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Research at Mass General
Robert B. Colvin, MD
Benjamin Castleman Distinguished Professor of Pathology,Harvard Medical School (Formerly Chief of Pathology, 1991-2006)
Immunopathology Research LaboratoryThier Building 8th FloorMassachusetts General HospitalBoston MA 02114Phone: 617-724-3631Fax: 617-724-5833Email: firstname.lastname@example.org
The mechanisms of graft acceptance (tolerance) have been a major area of investigation in the transplant group at MGH, with mouse, pigs, non-human primates and most recently a clinical trial. Dr. Colvin is currently seeking the mechanisms of graft acceptance and the role of Foxp3+ Treg cells in mouse kidney allografts. These studies have revealed a novel Treg-rich organized lymphoid structure (TOLS) in accepted allografts that surround small arteries. Depletion of Treg causes dissolution of the TOLS and precipitates acute graft rejection. Further studies have revealed that mixed chimerism-induced tolerance leads to deletional tolerance of MHC antigens and regulatory tolerance of non-MHC antigens.
In studies in human kidney allografts, Dr. Colvin’s group was the first to describe chronic antibody-mediated rejection, now recognized as the most common cause of late graft dysfunction. He has shown that deposition of the classical complement component, C4d, in peritubular capillaries is a useful marker of acute and chronic antibody-mediated rejection. C4d is the most specific marker of these conditions. Through the efforts of Dr. Colvin and others, new categories of acute and chronic antibody-mediated rejection have been incorporated into the Banff criteria and have become the standard of care. Protocol biopsies from non-human primate studies have demonstrated sequential stages of chronic humoral rejection. Dr. Colvin leads the pathology core for several NIH and industry-sponsored clinical trials as well as an international NIH genomics project in renal allograft.
A major problem in long-term organ grafts is the development of a chronic arteriopathy, which has an unknown pathogenesis. Dr. Colvin and Dr. Paul Russell developed and characterized a model of the disease, using heart grafts in mice. Coronary arteries develop florid lesions over 4-8 weeks, resembling closely the lesions in human organ grafts. The group showed that chronic allograft arteriopathy can be produced by three distinct immune pathways, humoral antibody (passive transfer of anti-donor antibodies into RAG-1 knockout mice), T cells (male to female grafts) or natural killer cells (parental graft to F1 recipients). Such antibodies can mediate chronic arteriopathy in the absence of complement, through an NK cell dependent FcR mechanism.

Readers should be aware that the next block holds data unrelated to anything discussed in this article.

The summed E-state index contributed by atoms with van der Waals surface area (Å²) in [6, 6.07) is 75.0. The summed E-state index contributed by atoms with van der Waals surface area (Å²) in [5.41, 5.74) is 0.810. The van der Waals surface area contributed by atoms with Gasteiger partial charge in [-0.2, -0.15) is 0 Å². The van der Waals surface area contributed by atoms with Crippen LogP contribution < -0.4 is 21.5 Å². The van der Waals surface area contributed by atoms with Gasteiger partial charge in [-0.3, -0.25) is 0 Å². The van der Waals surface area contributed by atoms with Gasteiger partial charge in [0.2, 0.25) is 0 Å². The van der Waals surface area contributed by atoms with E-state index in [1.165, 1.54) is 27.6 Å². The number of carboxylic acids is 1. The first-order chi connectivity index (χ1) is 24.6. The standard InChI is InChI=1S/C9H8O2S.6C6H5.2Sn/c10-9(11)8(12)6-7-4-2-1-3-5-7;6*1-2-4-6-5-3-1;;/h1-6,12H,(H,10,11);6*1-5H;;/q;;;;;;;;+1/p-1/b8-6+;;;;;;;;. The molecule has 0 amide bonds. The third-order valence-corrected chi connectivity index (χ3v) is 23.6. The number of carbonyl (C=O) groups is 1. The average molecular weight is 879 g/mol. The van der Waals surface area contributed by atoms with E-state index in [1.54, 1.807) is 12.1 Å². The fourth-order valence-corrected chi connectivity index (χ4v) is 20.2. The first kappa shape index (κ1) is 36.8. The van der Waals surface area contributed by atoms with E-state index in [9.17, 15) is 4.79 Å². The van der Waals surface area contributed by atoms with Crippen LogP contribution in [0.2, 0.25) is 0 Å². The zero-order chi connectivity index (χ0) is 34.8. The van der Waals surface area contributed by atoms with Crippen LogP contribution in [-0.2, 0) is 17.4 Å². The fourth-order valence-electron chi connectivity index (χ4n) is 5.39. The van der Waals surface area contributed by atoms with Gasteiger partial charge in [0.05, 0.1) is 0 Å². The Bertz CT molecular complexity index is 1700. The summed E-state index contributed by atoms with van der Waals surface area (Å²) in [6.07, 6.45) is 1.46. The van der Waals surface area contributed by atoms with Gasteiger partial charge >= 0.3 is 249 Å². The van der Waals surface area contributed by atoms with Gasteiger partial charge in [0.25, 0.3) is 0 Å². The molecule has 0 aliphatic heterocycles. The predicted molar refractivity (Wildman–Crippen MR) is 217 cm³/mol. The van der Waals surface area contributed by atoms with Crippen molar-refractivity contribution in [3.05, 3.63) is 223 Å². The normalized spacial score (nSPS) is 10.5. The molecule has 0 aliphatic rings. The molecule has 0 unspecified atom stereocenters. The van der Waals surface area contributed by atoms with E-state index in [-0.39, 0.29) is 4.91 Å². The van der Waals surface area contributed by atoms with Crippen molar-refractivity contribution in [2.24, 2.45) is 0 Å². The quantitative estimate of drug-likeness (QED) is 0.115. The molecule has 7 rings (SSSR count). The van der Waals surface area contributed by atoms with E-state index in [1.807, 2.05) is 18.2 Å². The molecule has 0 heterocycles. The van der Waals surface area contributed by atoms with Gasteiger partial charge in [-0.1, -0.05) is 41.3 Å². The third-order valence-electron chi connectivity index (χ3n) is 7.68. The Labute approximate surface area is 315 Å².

The immunopathogenesis of renal diseases is Dr. Colvin’s other long-term interest. He has recently identified a new disease due to anti-brush border antibodies (ABBA) that deposit in the proximal tubules. The publication led to the discovery of several other cases. The nature of the antigen is under investigation with proteomic techniques.
Alessandro Alessandrini, PhD Associate Director, Pediatric Surgical Research Laboratories Ivy Rosales, MD FellowChao Yang, MD FellowPatricia Della Pelle, Laboratory AdministratorCatherine Adams, Administrative Assistant to Dr. ColvinNicole Brousaides Research TechnologistRebecca White Research Technician IIA. Bernard Collins Technical DirectorDorothy Ndishabandi Research Technician II
Dr. Colvin's laboratory is now primarily focused on the role of T regulatory cells (Foxp3+) in spontaneous acceptance of renal allografts in mice. Stable grafts have a characteristic T and B cell lymphoid aggregates around arteries with abundant Foxp3+ cells, which have been termed Treg-rich organized lymphoid structures (TOLS), believed to be important in acceptance. In recipients with stable renal allografts, transient depletion of Foxp3+ cells precipitates rapid and severe acute cellular rejection.
The group is currently working on the mechanisms by which TOLS arise and the loss of Foxp3+ cells promotes rejection. New techniques include in vivo imaging of the cellular activity in renal allografts, using a minimally invasive, novel confocal multicolor endomicroscope developed by a co-investigator, Seok Yun, PhD, at Massachusetts General Hospital, which can detect cells labeled with fluorescent proteins and dyes.
Bibliography of Robert B. Colvin via PubMed
Miyajima M, Chase CM, Alessandrini A, Farkash EA, Della Pelle P, Benichou G, Graham JA, Madsen JC, Russell PS, Colvin RB. Early acceptance of renal allografts inmice is dependent on Foxp3+ cells. Am J Pathol. 2011; 178:1635-45.
Akiyoshi T, Hirohashi T, Alessandrini A, Chase CM, Farkash EA, Neal Smith R, Madsen JC, Russell PS, Colvin RB. Role of complement and NK cells in antibody mediated rejection. Hum Immunol. 2012; 12:1226-32.
Hirohashi T, Chase CM, Della Pelle P, Sebastian D, Alessandrini A, Madsen JC, Russell PS, Colvin RB. A novel pathway of chronic allograft rejection mediated by NKcells and alloantibody. Am J Transplant. 2012; 12:313-21.
Kawai T, Sachs DH, Sprangers B, Spitzer TR, Saidman SL, Zorn E, Tolkoff-Rubin N, Preffer F, Crisalli K, Gao B, Wong W, Morris H, LoCascio SA, Sayre P, Shonts B, Williams WW Jr, Smith RN, Colvin RB, Sykes M, Cosimi AB. Long-term results in recipients of combined HLA-mismatched kidney and bone marrow transplantation without maintenance immunosuppression. Am J Transplant. 2014; 14:1599-611.
Rosales IA, Collins AB, Alves do Carmo P, Tolkoff-Rubin N, Smith RN, Colvin RB. Immune complex tubulointerstitial nephritis due to autoantibodies to the proximal tubule brush border. J Am Soc Nephrol. 2016; 27:380-384.
Massachusetts General Hospital
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